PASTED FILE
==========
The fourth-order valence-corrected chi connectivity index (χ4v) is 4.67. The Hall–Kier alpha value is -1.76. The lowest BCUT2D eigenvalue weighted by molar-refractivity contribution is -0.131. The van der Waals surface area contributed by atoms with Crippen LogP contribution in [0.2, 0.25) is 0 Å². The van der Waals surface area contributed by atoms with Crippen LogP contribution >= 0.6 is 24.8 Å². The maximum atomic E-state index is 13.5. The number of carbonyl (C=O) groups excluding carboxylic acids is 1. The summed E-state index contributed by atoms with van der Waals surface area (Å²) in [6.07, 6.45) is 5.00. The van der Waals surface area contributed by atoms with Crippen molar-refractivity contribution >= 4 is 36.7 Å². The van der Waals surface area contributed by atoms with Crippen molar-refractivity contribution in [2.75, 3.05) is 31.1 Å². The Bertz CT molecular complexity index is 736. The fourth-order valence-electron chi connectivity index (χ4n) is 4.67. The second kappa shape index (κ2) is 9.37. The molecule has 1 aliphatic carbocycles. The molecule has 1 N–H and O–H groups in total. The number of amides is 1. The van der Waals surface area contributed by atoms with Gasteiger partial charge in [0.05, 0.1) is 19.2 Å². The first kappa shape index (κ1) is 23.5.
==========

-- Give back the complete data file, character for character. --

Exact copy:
The fourth-order valence-corrected chi connectivity index (χ4v) is 4.67. The Hall–Kier alpha value is -1.76. The lowest BCUT2D eigenvalue weighted by molar-refractivity contribution is -0.131. The van der Waals surface area contributed by atoms with Crippen LogP contribution in [0.2, 0.25) is 0 Å². The van der Waals surface area contributed by atoms with Crippen LogP contribution >= 0.6 is 24.8 Å². The maximum atomic E-state index is 13.5. The number of carbonyl (C=O) groups excluding carboxylic acids is 1. The summed E-state index contributed by atoms with van der Waals surface area (Å²) in [6.07, 6.45) is 5.00. The van der Waals surface area contributed by atoms with Crippen molar-refractivity contribution >= 4 is 36.7 Å². The van der Waals surface area contributed by atoms with Crippen molar-refractivity contribution in [2.75, 3.05) is 31.1 Å². The Bertz CT molecular complexity index is 736. The fourth-order valence-electron chi connectivity index (χ4n) is 4.67. The second kappa shape index (κ2) is 9.37. The molecule has 1 aliphatic carbocycles. The molecule has 1 N–H and O–H groups in total. The number of amides is 1. The van der Waals surface area contributed by atoms with Gasteiger partial charge in [0.05, 0.1) is 19.2 Å². The first kappa shape index (κ1) is 23.5.